Persuasion is the last work of one of the greatest of novelists, the end of a quiet career pursued in anonymity in rural England that produced novels which continue to give pleasure to millions of readers throughout the world.

Sunday, March 2, 2014

Beautiful Covers, Beautiful Books

Whoever coined that tired, "cover-judging" cliche surely never saw an NYRB Classic from New York Review of Books. NYRB has done something remarkable with their covers.  They've made them all distinct and beautiful, but kept the basic format the same.  So it's incredibly easy to spot an NYRB, even though each cover is uniquely its own. The clean lines, bold colors, and stunning artwork make the NYRBs an object of beauty.  And it's more than just looks, there's something substantial; something that just feels good about holding an NYRB book.  Michael at Ravenna says that anyone designing a book should study the NYRB collection. He's right.

I've read quite a few NYRB books and I have loved a lot of them.  Stoner and The Summer Book come to mind.  But even if I haven't loved an NYRB, I've always enjoyed them- always found something worthwhile and important in reading them.  So I guess I will continue judging those NYRB covers, it hasn't failed me yet.

We've put up a little display at Ravenna featuring the genius of a well-designed collection of books.  Of course there's the NYRBs, but we're also loving Melville House's Neversink Library, and Art of the Novella collection.  Come judge them for yourself.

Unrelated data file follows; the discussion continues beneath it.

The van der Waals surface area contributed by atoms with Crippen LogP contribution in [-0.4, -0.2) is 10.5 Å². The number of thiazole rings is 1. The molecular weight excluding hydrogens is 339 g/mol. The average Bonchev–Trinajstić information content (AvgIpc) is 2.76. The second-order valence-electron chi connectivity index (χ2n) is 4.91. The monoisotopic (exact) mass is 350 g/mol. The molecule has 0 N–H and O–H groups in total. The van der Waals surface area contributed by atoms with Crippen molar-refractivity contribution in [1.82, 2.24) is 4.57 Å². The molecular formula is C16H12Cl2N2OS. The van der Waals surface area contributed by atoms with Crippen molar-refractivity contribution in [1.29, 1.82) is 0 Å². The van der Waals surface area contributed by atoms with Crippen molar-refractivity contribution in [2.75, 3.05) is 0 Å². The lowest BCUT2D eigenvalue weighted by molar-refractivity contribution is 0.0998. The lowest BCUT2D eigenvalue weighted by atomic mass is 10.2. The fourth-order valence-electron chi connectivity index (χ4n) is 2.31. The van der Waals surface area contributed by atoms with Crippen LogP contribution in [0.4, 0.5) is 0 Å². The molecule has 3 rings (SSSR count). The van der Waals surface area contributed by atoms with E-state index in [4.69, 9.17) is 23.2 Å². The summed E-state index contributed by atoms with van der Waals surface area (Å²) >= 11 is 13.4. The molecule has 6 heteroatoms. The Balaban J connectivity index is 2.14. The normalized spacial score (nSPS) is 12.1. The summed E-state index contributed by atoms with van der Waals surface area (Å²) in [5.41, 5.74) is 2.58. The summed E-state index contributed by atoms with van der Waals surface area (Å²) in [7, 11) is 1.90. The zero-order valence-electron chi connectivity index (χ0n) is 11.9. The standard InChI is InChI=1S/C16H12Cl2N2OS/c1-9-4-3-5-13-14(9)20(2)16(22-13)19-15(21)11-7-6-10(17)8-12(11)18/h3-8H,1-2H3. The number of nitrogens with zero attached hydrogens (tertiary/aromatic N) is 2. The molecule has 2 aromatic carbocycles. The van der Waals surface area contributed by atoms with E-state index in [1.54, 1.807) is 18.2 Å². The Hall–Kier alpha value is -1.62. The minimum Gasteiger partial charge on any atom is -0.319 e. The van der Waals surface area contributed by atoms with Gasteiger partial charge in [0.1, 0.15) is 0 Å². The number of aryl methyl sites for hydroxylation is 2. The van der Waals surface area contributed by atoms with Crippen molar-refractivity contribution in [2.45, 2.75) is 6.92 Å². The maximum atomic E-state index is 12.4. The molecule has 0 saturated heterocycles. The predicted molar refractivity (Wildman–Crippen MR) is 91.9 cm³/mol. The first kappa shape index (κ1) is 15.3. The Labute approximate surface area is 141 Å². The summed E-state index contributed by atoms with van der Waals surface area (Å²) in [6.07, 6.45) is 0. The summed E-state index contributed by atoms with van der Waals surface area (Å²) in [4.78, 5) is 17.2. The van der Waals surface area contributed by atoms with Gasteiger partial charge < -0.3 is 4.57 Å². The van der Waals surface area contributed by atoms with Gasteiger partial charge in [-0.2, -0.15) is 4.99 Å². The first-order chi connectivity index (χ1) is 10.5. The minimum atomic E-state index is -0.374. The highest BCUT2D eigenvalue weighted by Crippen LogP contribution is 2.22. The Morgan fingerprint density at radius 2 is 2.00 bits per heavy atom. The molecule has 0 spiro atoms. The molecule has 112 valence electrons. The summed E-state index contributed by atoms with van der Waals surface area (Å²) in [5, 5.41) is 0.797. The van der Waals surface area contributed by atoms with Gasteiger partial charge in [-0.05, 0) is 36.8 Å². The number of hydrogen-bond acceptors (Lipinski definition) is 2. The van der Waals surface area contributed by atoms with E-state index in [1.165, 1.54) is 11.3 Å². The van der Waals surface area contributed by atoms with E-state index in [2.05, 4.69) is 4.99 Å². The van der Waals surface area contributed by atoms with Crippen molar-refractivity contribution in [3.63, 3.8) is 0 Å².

The Skin by Curzio Malaparte

This is the first unexpurgated English edition of Curzio Malaparte’s legendary work The Skin. The book begins in 1943, with Allied forces cementing their grip on the devastated city of Naples. The sometime Fascist and ever-resourceful Curzio Malaparte is working with the Americans as a liaison officer. He looks after Colonel Jack Hamilton, “a Christian gentleman . . . an American in the noblest sense of the word,” who speaks French and cites the classics and holds his nose as the two men tour the squalid streets of a city in ruins where liberation is only another word for desperation. Veterans of the disbanded Italian army beg for work. A rare specimen from the city’s famous aquarium is served up at a ceremonial dinner for high Allied officers. Prostitution is rampant. The smell of death is everywhere.

Subtle, cynical, evasive, manipulative, unnerving, always astonishing, Malaparte is a supreme artist of the unreliable, both the product and the prophet of a world gone rotten to the core.

Zuleika Dobson: Or, an Oxford Love Story by Max Beerbohm

Sir Henry Maximilian “Max” Beerbohm was, like his friend Oscar Wilde, such an acclaimed wit (and essayist, caricaturist, and parodist) that George Bernard Shaw dubbed him “the incomparable Max.” But Beerbohm’s comic masterpiece Zuleika Dobson—one of the Modern Library’s top 100 English-language novels of the twentieth century—is the only novel he ever wrote.

Strangely out of print in the United States for years, this crackling farce is nonetheless as piercing and fresh as when it first appeared in 1911: a hilarious dismantling of academia and privilege, and a swashbuckling lampooning of class systems and notions of masculine virtue.

The all-male campus of Oxford—Beerbohm’s alma mater—is a place where aesthetics holds sway above all else, and where witty intellectuals reign. Things haven’t changed for its privileged student body for years . . . until the beguiling music-hall prestidigitator Zuleika Dobson shows up.

The book’s marvelous prose dances along the line between reality and the absurd as students and dons alike fall at Zuleika’s feet, and she cuts a wide swath across the campus—until she encounters one young aristocrat for whom she is astonished to find she has feelings.

As Zuleika, and her creator, zero in on their targets, the book takes some surprising and dark twists on its way to a truly startling ending—an ending so striking that readers will understand why Virginia Woolf said that “Mr. Beerbohm in his way is perfect.”